Seven-day newspaper subscribers' vouchers are valued at $100; all other subscribers (including website-only readers) receive vouchers valued at $50. You may have already received the voucher in the mail. This will cost you nothing. Simply write our name and address on the voucher, and place it in the return envelope. Alternatively, you may go online and enter your selection at The Irish International Immigrant Center, 100 Franklin Street, Boston, MA 02110

Career Opportunities at the IIIC

Join the team at the IIIC! Two positions are currently open. For more information visit the IIIC website ( and go to “Get Involved – Career Opportunities.”

Wellness Director

The Center seeks a director of our Wellness services who is capable and qualified to provide individual and group counseling services, case management and the coordination of a number of community engagement activities. Activities include substance abuse prevention, suicide prevention programs, health screenings and other holistic services designed to ensure that newcomers safely transition and integrate into society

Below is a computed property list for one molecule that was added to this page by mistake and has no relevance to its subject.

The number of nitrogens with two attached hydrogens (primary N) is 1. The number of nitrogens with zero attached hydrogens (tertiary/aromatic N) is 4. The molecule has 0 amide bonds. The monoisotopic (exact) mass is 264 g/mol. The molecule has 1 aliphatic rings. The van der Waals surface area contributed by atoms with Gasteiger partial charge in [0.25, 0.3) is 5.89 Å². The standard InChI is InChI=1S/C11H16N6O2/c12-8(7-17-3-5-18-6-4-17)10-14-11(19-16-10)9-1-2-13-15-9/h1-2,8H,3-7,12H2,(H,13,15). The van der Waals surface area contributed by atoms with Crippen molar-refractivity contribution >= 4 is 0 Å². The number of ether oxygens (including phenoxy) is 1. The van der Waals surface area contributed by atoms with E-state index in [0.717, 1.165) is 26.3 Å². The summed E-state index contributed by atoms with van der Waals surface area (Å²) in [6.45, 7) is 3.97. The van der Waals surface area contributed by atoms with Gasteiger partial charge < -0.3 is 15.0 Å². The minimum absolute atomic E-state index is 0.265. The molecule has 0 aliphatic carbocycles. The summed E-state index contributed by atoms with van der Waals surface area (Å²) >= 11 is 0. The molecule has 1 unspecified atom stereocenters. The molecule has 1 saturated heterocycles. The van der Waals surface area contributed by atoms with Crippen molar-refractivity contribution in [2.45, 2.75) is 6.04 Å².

Guest Services Coordinator

The Guest Services Coordinator will ensure that all our visitors feel welcomed and cared for and respond to callers with accurate information in a respectful manner. The Coordinator will be knowledgeable about all our services, and the services of other agencies to which we make referrals. The Coordinator will also manage the reception area, telephone system, and office supplies.